Proposal would make charter schools accountable to voters

Since the start of the school year, the estimated 1,300 students enrolled in nine K-12 charter schools across the state have lived with the uncertainty of where they will attend school after this year.

As schools prepared to open in September, the state Supreme Court, in a 6-3 decision, ruled that the citizen’s initiative that created the state’s charter school system was unconstitutional because the schools were receiving state funds but weren’t subject to the oversight of voters. The court cited a 1909 precedent that found that only the voters, through those they elect locally to school boards, had the authority to administer publicly supported “common schools.”

Supporters protested that the approval of the initiative ought to serve as adequate voter oversight, but the court denied a request to reconsider its decision in November.

Since then, the statewide Charter School Commission has begun preparations to shut down. One school in Seattle has begun the process to revert to a private school. The eight other schools, including schools in Spokane, Tacoma and Highline, are considering a contract with a small 500-student public school district near Spokane. Two schools might also apply for state funding to serve as home-school centers.

The Legislature begins its session Monday, focused chiefly on correcting the school funding issue for more than a million other of the state’s K-12 students, but two Spokane-area senators, Democrat Andy Billig and Republican Michael Baumgartner, have proposed legislation, Senate Bill 6136, that would allow the schools to stay open and provide for the opening of more schools but would make the charter schools accountable to local school district boards.

The move would keep the charter schools as an alternative but would satisfy the court’s concern about public accountability. Charter schools would lose the autonomy they now enjoy, but the legislation would give the charter schools more flexibility than allowed alternative schools in most school districts, said Billig in an Associated Press story this week.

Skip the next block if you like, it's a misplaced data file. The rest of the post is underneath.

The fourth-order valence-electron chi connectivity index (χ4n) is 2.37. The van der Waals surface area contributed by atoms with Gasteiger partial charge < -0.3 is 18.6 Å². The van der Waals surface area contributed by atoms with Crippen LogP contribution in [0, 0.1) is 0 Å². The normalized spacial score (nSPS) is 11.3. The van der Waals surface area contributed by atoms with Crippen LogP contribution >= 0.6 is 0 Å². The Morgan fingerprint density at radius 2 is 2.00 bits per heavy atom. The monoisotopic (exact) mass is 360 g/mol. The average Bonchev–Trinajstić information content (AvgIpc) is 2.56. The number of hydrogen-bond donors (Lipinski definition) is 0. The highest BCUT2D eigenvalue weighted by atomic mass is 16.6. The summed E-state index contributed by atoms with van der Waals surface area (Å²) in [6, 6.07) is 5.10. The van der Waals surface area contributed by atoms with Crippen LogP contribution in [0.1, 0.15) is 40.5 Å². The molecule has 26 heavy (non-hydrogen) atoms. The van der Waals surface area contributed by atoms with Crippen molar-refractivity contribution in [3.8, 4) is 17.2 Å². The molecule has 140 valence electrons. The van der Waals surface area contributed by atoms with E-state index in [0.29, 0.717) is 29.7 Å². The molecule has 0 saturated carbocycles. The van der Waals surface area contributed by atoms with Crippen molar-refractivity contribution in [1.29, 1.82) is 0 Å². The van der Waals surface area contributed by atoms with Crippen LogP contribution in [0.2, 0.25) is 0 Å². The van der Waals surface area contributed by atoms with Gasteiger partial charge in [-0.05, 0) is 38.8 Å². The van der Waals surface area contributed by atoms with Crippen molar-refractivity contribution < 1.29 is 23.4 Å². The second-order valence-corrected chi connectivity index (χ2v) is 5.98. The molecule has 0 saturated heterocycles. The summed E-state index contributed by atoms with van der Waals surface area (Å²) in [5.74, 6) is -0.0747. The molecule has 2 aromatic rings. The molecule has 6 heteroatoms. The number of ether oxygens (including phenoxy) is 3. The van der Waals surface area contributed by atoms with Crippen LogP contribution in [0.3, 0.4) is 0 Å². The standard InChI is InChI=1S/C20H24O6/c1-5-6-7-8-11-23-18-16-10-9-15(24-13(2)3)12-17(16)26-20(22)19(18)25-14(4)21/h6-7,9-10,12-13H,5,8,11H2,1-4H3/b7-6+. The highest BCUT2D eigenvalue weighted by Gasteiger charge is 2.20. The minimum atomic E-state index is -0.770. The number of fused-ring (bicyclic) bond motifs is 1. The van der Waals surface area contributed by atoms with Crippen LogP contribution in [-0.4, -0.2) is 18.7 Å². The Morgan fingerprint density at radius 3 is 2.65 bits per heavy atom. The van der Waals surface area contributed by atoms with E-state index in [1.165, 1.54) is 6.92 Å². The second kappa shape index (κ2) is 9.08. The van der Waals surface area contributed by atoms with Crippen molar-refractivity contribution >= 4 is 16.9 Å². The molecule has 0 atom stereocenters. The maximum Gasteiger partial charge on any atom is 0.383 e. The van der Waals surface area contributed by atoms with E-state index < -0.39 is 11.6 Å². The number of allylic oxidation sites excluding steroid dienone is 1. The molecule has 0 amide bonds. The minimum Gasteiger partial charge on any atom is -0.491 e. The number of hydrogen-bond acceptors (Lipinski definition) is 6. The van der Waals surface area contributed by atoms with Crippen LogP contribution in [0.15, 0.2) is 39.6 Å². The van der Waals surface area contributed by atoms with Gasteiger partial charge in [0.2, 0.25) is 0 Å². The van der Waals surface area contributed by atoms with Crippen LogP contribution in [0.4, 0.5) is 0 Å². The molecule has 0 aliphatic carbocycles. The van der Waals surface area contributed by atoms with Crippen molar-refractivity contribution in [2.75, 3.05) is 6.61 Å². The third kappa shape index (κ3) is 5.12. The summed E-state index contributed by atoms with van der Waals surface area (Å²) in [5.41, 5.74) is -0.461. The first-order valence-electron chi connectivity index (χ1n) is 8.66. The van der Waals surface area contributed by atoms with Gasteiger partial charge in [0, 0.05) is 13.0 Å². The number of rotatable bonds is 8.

Charter school boards would negotiate with their local school district board regarding length of school day, school year and instructional hours, professional development and staffing levels, hiring and firing of charter school staff, curriculum and budgeting decisions. Funding from levies, on a per-student basis, also would be negotiated between the charter school board and school district board.

Charter school proponents may chafe at having to submit to local school district oversight, but the legislation would keep existing schools running and allow more to open. And it would add to school district management duties, but the students in charter schools would be the districts’ responsibility with or without the charter schools.

The legislation also honors the voters’ will to create the charter school system, albeit with 51 percent approval.

The debate continues as to whether charter schools are as effective in educating students as their supporters claim. In a Herald guest commentary in November, Lew Moore, president of the Washington Research Council, pointed to national research in 2009 that found that for most students, a charter school education was not a significant improvement over a traditional public school education. The exception was for charter schools in urban areas where a majority of students from low-income families, minority students and English-language learners did benefit.

The Senate legislation allows the charter school laboratories of learning to continue and seems to satisfy the constitutional requirement for public oversight of state and local funding.

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